Tuesday, July 9, 2013

Bursting the Bubble: Kids Grow Up

Written by, Bernadyn Nettles


  20 Questions from a Preschooler


What’s a preschooler’s favorite game?  In my house, it’s playing 20 questions.  My son doesn’t realize what he’s doing, he's just inquisitive.  Sometimes, the questions he asks are bizarre but other times they make great discussion topics to enhance his learning (and mine, too).  Always, they catch me off guard but I try to answer as best as I can. One question he recently asked was about growing up.  That is when I realized that he was unaware that he would one day grow up.  Ignorance is bliss.

Parenting, Preschool, Mom

Kids Really Do Grow Up

My son once asked me, “Mommy, why did you grow up?”  He made it sound as if I had an actual choice to grow up which made me a little sad because I knew I had to tell him the truth, that everyone has to grow up.  We can’t stay kids forever.  I felt like I was bursting the bubble, revealing a humongous secret like Santa Claus isn’t real which for him, Santa is very real!

***Caution: Spoiler Alert if you haven't seen Toys Story 3***

We were recently reading the book, Toy Story 3 and he asked more questions: “Why couldn’t Andy keep his toys?  Why were they going to the attic?” 

I explained to him that Andy wasn’t a kid anymore, he was too old to play with those toys. He replied with another question, “Oh, he likes games now?”  He was referring to video games and it made me a bit sad when he said that because the same thing is happening with him.  He has become more interested in games and would rather play with them over toys.  He doesn’t yet realize that Toy Story is the story of his life…he, too, will one day put his toys in the attic.

By the way, did you realize it had been 15 years between the first installment of Toy Story to the third one?  I was in fifth grade when the first one came out and by the time the third one was released, I had my own little boy.  In a way, we adults grew up alongside the movie and we can see how the toys along with Andy grew, too.

Photo source: thestorydepartment.com
Toy Story: 1995

Photo source: disneybaby.com
Toy Story 3: 2010
While watching the movie, Toy Story 3, I compared Andy to my son, making the movie even more bitter sweet for me to watch.  I got misty-eyed during the scene when Andy’s mom took in Andy’s bare room after he packed.  The walls were visible again, bringing us back to the first movie when we first met Andy and the toys.  Those walls had become covered over the years as he grew from a young boy to a teen to a college student.  I could totally relate to what his mom was feeling…her little boy growing up, leaving behind his toys, bed room and childhood.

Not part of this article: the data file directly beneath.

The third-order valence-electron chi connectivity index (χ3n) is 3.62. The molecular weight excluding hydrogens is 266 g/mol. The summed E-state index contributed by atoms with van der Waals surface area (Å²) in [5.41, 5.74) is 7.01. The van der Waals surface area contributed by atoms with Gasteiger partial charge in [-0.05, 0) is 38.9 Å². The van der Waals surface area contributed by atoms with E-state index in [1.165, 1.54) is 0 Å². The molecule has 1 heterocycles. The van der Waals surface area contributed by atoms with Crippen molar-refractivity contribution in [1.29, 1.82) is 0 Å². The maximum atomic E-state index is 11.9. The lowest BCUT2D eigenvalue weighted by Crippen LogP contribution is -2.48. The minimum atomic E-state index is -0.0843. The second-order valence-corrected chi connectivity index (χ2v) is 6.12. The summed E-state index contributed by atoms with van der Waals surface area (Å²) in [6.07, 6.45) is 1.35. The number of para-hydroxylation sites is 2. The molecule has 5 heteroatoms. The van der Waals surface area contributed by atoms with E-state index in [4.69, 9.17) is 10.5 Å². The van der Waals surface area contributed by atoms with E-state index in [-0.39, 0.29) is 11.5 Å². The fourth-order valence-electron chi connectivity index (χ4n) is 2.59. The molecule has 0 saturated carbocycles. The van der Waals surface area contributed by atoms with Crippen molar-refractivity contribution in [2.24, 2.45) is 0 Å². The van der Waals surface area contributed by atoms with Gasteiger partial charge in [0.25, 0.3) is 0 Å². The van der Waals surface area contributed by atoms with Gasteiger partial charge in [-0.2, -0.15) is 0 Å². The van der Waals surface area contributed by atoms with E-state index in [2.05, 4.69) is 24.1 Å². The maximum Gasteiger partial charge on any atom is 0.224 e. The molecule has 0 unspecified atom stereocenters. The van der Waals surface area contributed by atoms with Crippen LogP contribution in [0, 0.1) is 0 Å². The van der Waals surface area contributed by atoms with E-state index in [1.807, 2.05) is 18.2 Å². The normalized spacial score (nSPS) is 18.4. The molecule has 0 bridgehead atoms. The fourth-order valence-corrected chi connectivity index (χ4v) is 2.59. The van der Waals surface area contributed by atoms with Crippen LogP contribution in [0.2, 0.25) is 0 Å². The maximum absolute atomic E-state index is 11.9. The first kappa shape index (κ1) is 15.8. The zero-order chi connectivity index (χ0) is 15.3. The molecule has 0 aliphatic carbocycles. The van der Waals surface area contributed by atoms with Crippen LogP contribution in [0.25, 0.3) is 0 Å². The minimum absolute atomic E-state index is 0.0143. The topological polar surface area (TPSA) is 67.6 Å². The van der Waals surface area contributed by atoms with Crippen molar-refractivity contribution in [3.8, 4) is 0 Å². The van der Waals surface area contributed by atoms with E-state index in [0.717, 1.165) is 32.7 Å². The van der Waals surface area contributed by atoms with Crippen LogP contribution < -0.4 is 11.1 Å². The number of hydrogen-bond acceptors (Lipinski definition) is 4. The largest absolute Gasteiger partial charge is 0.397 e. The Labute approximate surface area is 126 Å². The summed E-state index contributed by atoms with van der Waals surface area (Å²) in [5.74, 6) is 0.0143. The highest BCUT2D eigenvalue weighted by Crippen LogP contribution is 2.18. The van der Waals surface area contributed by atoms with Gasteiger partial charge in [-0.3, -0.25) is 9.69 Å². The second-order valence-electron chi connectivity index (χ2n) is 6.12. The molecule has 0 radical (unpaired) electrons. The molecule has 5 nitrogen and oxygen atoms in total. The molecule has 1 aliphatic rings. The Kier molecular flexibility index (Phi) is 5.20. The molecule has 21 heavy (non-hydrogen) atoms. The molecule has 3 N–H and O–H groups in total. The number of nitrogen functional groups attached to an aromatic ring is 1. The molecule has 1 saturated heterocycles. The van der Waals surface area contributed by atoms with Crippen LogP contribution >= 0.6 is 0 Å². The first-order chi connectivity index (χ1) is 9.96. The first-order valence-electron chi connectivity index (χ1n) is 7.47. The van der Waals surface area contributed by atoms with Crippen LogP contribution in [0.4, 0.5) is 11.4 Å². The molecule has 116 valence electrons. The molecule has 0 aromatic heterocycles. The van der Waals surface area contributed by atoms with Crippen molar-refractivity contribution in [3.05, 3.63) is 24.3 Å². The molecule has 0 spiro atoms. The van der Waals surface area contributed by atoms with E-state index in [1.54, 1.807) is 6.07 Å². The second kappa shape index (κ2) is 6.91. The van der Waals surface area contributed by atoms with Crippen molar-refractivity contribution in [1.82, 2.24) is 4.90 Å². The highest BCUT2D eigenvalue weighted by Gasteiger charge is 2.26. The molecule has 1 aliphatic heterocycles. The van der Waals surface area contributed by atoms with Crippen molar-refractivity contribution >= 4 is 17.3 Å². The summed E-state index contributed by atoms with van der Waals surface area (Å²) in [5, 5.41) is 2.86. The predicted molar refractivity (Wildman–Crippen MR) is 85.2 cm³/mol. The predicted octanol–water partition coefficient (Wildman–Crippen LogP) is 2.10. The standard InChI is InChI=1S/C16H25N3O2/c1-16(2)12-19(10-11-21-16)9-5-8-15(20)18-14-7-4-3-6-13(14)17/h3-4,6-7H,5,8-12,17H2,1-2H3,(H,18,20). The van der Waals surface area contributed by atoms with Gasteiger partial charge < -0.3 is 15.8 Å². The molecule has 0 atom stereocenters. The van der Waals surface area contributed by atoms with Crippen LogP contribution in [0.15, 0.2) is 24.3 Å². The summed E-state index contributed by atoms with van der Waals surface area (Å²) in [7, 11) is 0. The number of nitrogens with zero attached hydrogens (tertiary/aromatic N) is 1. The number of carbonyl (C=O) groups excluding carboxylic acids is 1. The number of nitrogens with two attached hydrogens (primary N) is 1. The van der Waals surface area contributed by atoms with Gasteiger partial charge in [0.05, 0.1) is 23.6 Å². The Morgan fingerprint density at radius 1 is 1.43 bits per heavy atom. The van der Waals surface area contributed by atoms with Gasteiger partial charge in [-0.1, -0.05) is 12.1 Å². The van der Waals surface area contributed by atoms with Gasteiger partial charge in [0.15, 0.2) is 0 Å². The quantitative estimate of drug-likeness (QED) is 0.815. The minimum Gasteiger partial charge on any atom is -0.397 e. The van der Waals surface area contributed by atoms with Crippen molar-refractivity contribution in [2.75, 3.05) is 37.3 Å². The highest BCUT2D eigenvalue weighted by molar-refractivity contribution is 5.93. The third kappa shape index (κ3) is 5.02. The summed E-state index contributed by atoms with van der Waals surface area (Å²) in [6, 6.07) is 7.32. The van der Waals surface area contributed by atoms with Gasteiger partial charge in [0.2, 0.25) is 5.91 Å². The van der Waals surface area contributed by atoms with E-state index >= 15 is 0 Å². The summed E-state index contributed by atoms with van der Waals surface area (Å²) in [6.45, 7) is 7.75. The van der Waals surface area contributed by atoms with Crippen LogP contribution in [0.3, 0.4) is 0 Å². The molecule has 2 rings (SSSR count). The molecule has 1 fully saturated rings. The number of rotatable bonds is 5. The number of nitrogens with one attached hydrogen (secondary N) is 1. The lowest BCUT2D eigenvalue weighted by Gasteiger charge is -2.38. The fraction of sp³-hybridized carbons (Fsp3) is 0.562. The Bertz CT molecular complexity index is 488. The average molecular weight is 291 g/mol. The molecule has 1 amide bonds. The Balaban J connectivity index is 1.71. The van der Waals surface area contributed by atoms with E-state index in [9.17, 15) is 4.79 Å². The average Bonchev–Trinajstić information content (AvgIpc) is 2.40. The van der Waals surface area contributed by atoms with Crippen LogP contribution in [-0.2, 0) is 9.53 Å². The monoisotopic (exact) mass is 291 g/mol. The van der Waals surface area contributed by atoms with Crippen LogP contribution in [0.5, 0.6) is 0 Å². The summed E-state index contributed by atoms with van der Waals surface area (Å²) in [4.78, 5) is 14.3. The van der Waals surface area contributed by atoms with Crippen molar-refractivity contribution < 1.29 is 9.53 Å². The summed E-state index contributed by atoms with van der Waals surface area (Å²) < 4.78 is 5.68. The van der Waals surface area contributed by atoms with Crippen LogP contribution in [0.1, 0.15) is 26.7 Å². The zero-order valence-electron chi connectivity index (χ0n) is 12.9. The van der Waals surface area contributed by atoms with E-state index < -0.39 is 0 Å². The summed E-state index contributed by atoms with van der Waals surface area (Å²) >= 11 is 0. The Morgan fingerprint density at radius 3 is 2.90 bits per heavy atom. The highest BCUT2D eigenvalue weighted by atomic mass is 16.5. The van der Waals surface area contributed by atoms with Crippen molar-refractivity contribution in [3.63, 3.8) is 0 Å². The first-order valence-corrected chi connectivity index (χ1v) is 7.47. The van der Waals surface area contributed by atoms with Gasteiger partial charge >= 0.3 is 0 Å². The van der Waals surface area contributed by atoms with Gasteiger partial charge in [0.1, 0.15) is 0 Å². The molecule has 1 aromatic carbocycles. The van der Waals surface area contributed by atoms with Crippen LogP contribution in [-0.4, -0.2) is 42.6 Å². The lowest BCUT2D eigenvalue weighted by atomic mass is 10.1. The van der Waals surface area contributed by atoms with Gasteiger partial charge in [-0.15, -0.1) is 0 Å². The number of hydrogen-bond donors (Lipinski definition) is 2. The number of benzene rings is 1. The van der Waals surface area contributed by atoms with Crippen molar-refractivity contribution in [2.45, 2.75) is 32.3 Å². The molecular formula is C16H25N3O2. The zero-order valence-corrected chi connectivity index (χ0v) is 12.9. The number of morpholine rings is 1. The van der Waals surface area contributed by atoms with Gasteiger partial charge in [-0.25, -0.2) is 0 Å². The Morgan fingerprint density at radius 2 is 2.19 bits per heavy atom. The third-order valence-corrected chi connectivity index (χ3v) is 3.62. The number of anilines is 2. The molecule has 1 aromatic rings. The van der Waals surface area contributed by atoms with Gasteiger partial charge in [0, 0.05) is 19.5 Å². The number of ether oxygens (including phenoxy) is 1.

Photo source: fanpop.com
This will be what my son's room will look like in a couple years...
He's already wanting to move out of his toddler bed to a bigger bed.

Photo source: fanpop.com

Photo source; fanpop.com
I'm going to feel the same way as Andy's mom when my son
goes off to college or whenever he moves out.
The reality that my little boy will one day grow up is growing more real for me especially when he tells me he is no longer interested in a certain toy.  I reminisce how he used to smile when he played with it or remember how much he begged me to buy it for him.  

Isn’t it funny how we as parents sometimes hold onto our child’s things more than they do? I'm still holding on to his school work and art work in boxes from his last two years of preschool.  It’s interesting how the toys in the movie were having a hard time letting go of Andy, too.  

Thankfully, Andy found a new child for them to grow to love.

Photo source: underscoopfire.com
I know I need to learn to cope with reality, just like Andy’s toys did at the end of the movie; they finally accepted that Andy was no longer a child so they let him go.  I'm learning that a big part of parenting is about learning how to let go so your kids can grow and move forward.  

Another question my son loves to ask me: 

"Mommy, you don't want me to grow because I'll leave you?"  

Then, he reassures me that he doesn't want to grow because he wants to stay with me forever.  Maybe bursting the bubble that kids grow up is really for the parents ...and the kid's toys!  I feel like I'm the one who is going to be left behind and one day, I'll be the one asking 20 questions about his life whenever he calls or visits!

What’s the hardest thing you had to let go?  Do you still have toys you kept from your own childhood?  

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